// ctxSL is a scope local that refers to a context
        if (if ctxSL.isBound()) {
            RendererContext ctx = ctxSL.get();
            // Check reentrance:
            if (ctx.usage == USAGE_TL_INACTIVE) {
               ctx.usage = USAGE_TL_IN_USE;
               return ctx;
            }
        }
        return newContext();
    }


   // called from here ...

    final RendererContext rdrCtx = getRendererContext();
    try {
        return rdCtx.call( () -> {
            final Path2D.Double p2d = rdrCtx.getPath2D();
            strokeTo(rdrCtx, p2d, ...);
            return new Path2D.Double(p2d);
        });
     } catch {
         ...
     } finally {
        // recycle the RendererContext instance
        returnRendererContext(rdrCtx);
     }

Where RendererContext.call() is defined like this:

// Call r with ctxSL bound to this RendererContext
    T call(Callable<T> r) throws Exception {
        return ScopeLocal.where(ctxSL, this).call(r);
    }

Hidden parameters for callbacks

These should work well, with some code changes.

Here's a simple example of using a scope local to add context-sensitive logging to an application. Let's assume that you want to log some events, but only for certain places when your application is running.

First, declare an interface that is invoked when a loggable event occurs, and a ScopeLocal instance that will refer to one:

interface MyLogger {
        public void log(String s);
    }
    private static final ScopeLocal<MyLogger> SL_LOGGER
            = ScopeLocal.newInstance(MyLogger.class);

In your application code, call SL_LOGGER's log() method:

void someMethodDeepInALibrary() {
        // ...
        SL_LOGGER.orElse(NULL_LOGGER).log("Here's looking at you, kid.");

And when you want to do some logging, bind SL_LOGGER to do whatever you want:

ScopeLocal.where(SL_LOGGER, (s) -> LOGGER.severe(s)).run(this::exec);

You can do something similar with a thread-local variable, but in a different form:

interface MyLogger {
        public void log(String s);
    }
    private static final ThreadLocal<MyLogger> TL_LOGGER
            = ThreadLocal.withInitial(() -> NULL_LOGGER);

    void someMethodDeepInALibrary() {
        // ...
        TL_LOGGER.get().log("Toto, I've a feeling we're not in Kansas any more.");
        // ...
    }

    // ... called from

        try {
            TL_LOGGER.set((s) -> LOGGER.severe(s));
            this.exec();
        } finally {
            TL_LOGGER.set(NULL_LOGGER);
        }

Note that this isn't quite the same as the scope local example because it's not re-entrant: if TL_CALLBACK was set when this code was executed its setting would be lost. The closest thread-local equivalent of the scope-local example above might be something like

var prev = TL_LOGGER.get();
        try {
            TL_LOGGER.set((s) -> LOGGER.severe(s));
            this.exec();
        } finally {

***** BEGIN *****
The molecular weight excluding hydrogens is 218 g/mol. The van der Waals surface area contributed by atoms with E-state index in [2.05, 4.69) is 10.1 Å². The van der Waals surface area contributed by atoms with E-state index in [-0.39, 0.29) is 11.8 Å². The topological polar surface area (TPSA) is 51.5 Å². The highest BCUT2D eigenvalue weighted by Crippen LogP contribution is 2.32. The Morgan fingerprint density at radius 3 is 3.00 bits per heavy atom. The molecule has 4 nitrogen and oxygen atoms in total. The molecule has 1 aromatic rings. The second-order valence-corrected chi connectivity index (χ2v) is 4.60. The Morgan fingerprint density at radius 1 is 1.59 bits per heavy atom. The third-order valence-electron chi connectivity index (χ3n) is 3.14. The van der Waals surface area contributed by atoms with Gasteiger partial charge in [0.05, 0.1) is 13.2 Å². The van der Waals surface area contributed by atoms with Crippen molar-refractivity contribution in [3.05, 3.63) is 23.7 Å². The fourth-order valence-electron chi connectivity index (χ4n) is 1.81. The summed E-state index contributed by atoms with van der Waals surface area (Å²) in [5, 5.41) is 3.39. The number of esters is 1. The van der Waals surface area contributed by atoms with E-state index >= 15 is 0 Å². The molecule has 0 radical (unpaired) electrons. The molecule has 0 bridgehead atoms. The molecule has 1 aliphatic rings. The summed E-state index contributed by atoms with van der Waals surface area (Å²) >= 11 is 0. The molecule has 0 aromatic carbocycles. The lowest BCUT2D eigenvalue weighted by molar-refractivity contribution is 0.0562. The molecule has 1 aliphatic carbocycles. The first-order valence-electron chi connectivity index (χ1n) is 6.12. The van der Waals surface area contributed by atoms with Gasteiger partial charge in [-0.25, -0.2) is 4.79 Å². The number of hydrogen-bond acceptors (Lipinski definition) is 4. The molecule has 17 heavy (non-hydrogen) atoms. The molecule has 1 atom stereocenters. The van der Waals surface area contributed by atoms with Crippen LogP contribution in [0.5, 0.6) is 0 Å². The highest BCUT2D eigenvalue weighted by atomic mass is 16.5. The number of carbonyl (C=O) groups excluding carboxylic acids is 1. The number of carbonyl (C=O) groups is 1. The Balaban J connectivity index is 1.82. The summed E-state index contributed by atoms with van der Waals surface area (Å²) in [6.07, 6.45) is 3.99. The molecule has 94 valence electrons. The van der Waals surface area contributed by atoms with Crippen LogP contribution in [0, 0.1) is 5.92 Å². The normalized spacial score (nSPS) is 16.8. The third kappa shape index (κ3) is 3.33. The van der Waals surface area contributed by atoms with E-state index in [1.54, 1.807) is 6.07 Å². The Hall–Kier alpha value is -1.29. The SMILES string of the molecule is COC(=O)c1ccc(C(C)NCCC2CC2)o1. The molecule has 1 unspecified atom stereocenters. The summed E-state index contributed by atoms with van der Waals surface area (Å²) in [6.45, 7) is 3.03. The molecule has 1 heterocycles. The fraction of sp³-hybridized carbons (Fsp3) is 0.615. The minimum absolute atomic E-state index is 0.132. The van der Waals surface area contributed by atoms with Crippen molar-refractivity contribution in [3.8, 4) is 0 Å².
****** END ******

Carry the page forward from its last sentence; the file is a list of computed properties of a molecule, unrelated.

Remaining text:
TL_LOGGER.set(prev);
        }

Caches for Non-thread-safe objects that are expensive to create

These are problematic for scope locals, perhaps because caches are one of the few use cases for which thread-local variables are ideally suited. If you can create caches you are likely to need in an outermost scope that would work, but it requires some structural changes.

Hidden return values

This isn't difficult to do with scope locals: create an empty instance of a container class in the outer scope, call some method, and the callee method set()s the value in the container. However, while it's pretty obvious how it do this, it's rather evil.

Optimization

Scope locals have some strongly-defined properties. These can allow us to generate excellent code for get() and inheritance.

History

The need for scope locals arose from Project Loom. Loom enables a style of Java programming where threads are not a scarce resource to be carefully managed by thread pools but are much more abundant, limited only by memory. To allow us to create large numbers of threads — potentially millions — we'll need to make all of the per-thread structures scale well. Thread-local variables have a significant time and memory footprint when creating new threads.

When a new Thread instance is created, its parent's set of inheritable thread-local variables is cloned. This is necessary because a thread's set of thread locals is, by design, mutable, so it cannot be shared between threads. Every child thread ends up carrying a local copy of its parent's entire set of thread locals, whether the child needs them or not.

API

There is more detail in the Javadoc for the API, at

http://people.redhat.com/~aph/loom-api/api/java.base/java/lang/ScopeLocal.html

Alternatives

It is possible to emulate most of the features of scope locals with ThreadLocals, albeit at some cost in memory footprint, runtime security, and performance. However, inheritable ThreadLocals don't really work with thread pools, and run the risk of leaking information between unrelated tasks.

We have experimented with a modified version of ThreadLocal that supports some of the characteristics of scope locals. However, carrying the additional baggage of ThreadLocal results in an implementation that is unduly burdensome, or an API that returns UnsupportedOperationException for much core functionality, or both. It is better, therefore, not to do that but to give scope locals a separate identity from thread locals.